Swedish universities slide in reputation ranking
6 March 2014
Yesterday, Times Higher Education released the results of the World Reputation Rankings 2014. This year Uppsala University and Lund University have ended up below the top 100 list, together with several other Nordic universities. The ranking has received a lot of attention in Swedish media.
For the fourth time, Times Higher Education (THE) presents a ranking based only on the reputations of different universities.
World Reputations Rankings is based on a different method than most other university rankings. It is not based on data about universities’ structures, performance or quality, but on a large number of selected individuals’ perception about different universities’ reputation and status. A total of 10,000 researchers in 130 countries have stated which universities they perceive as the world’s best in their own subject.
As usual, Harvard, MIT, Cambridge, Oxford, Berkeley and Stanford top the list. This year’s ranking only lists one Swedish university – Karolinska Institutet (KI) – placed in the 51–60 interval. KI is in fact the only Nordic university among the top 100 listed.
Last year, Uppsala University and Lund University were both placed in the 91–100 interval. But in this year’s ranking, Uppsala and Lund are not among the 100 that are perceived as the world’s best universities.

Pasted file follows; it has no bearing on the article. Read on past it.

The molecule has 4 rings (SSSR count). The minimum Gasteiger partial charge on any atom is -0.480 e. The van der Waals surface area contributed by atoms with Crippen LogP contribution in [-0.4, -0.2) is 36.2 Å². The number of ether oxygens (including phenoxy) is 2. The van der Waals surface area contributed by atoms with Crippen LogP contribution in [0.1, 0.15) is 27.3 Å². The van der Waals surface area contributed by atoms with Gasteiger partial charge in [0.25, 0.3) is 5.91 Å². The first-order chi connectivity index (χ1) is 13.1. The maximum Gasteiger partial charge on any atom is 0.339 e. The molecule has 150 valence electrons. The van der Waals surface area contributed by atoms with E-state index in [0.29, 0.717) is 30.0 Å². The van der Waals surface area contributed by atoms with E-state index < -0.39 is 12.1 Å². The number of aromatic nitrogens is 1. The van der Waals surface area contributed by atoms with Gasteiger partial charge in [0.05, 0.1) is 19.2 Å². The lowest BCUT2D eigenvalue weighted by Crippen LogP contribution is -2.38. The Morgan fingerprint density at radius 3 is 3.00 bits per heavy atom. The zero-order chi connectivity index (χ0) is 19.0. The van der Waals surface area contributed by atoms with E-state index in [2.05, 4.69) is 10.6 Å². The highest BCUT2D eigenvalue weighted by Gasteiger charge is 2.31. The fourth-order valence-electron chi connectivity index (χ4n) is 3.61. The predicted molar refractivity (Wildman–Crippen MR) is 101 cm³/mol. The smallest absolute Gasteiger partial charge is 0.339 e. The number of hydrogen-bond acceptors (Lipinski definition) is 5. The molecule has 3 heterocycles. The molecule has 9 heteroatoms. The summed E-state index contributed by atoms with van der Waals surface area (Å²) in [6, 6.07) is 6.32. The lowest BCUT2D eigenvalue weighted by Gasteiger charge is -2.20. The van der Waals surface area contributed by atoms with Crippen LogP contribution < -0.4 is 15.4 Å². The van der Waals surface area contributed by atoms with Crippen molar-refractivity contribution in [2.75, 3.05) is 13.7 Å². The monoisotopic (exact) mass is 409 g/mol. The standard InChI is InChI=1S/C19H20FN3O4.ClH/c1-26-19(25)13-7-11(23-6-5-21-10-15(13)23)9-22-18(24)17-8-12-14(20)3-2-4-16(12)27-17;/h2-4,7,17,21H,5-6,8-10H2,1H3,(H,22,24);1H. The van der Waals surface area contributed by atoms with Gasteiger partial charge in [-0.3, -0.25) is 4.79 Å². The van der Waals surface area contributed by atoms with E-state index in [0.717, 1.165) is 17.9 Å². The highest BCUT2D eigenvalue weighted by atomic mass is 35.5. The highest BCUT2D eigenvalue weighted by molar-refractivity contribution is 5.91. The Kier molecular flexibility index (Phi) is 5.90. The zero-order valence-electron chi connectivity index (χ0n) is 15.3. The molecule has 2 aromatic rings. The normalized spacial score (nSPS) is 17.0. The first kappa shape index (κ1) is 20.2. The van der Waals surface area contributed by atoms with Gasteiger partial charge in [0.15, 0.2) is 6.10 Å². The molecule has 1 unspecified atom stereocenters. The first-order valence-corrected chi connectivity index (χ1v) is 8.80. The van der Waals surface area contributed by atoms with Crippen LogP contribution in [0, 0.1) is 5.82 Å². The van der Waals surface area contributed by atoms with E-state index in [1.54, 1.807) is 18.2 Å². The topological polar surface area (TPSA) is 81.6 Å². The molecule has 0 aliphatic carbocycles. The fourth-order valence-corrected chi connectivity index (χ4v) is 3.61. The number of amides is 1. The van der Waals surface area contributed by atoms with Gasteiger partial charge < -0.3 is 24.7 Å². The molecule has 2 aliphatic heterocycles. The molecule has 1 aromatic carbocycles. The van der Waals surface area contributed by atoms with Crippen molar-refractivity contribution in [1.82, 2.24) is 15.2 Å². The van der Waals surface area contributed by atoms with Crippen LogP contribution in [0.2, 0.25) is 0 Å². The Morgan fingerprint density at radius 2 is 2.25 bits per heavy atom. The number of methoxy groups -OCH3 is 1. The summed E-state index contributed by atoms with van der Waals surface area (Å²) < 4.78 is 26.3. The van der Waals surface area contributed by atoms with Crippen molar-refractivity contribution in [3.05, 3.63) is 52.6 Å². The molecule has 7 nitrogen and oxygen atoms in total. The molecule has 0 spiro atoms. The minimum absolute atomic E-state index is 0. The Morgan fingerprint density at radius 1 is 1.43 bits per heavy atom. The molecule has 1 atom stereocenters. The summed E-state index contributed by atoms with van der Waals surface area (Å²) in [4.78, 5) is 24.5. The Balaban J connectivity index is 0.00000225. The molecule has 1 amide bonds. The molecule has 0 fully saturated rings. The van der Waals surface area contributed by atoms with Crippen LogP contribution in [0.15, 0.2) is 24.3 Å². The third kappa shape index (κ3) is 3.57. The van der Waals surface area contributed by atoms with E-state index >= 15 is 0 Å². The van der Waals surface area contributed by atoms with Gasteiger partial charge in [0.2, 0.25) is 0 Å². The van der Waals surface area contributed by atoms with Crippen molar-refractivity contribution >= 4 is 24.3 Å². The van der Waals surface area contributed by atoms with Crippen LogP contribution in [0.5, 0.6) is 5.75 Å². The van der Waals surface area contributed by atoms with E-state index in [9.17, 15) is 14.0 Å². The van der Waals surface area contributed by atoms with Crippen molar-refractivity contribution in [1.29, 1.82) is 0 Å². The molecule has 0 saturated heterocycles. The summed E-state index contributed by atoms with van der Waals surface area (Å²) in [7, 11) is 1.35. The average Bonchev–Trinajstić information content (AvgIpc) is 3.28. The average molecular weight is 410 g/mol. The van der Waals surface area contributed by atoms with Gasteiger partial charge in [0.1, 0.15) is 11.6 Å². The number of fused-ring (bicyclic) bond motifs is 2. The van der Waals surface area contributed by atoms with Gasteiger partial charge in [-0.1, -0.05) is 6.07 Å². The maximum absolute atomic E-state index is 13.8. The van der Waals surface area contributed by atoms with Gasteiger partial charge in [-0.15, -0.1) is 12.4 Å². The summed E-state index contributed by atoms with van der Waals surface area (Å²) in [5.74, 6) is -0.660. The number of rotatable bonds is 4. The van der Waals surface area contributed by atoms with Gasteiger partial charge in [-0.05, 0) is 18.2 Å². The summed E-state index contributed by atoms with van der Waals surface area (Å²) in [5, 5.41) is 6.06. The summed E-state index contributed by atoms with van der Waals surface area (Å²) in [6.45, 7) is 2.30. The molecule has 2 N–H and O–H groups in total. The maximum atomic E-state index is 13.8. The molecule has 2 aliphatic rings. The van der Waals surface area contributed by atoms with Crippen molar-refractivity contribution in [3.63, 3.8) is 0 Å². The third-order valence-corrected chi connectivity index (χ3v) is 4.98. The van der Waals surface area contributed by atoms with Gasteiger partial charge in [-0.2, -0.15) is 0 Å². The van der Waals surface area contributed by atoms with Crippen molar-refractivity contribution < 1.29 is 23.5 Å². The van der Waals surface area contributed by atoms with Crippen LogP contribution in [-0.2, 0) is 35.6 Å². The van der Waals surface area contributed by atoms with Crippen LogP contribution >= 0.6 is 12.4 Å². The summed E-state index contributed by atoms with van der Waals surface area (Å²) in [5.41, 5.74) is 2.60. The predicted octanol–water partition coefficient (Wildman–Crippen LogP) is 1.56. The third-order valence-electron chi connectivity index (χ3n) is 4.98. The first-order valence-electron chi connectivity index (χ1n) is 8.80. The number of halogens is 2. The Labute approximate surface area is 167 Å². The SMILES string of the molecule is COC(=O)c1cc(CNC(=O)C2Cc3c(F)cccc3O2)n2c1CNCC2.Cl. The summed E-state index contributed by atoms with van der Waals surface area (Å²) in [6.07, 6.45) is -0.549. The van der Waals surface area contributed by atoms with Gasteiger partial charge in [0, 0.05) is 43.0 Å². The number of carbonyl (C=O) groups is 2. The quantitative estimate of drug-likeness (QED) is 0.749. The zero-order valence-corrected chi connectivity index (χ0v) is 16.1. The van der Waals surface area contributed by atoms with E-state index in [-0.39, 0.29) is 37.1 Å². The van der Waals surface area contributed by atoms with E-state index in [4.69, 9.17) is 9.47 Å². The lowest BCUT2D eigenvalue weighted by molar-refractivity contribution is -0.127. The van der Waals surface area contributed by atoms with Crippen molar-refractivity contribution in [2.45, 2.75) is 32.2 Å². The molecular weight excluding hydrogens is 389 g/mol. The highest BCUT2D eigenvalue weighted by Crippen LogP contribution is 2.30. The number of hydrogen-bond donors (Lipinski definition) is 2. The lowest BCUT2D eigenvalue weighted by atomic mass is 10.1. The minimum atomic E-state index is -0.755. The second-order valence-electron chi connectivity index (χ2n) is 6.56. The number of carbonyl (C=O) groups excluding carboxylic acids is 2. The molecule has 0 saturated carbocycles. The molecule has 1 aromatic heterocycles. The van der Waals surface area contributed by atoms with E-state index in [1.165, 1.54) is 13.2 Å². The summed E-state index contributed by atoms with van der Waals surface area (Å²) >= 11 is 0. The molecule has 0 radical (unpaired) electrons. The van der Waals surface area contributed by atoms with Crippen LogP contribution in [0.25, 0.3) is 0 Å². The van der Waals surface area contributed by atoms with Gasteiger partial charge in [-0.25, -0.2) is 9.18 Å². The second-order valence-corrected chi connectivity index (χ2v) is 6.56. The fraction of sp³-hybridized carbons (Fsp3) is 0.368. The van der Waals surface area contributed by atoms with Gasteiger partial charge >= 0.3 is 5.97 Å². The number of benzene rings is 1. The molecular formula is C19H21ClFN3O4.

“Naturally we are not entirely happy about losing positions in a ranking from one year to another. This specific ranking is a bit different than most, since it is based on subjective assessments rather than factual indicators. This means we cannot know what lies behind any changes”, says Deputy Vice-Chancellor Anders Malmberg.
“It is also important to remember that the differences between universities placed between 50 and 100 are minute and that small changes in voting numbers can result in large jumps in placements.”
The US dominates the list with all of 45 universities among the top 100. The UK also has a strong hold with 10 universities among those 100. A pattern that emerges is that some of Asia’s leading universities now have been ranked higher.
“It is hardly surprising”, says Anders Malmberg. “Some Asian countries are making large investments in research and higher education. This contributes to widening the academic world and increasing the global mass of knowledge.”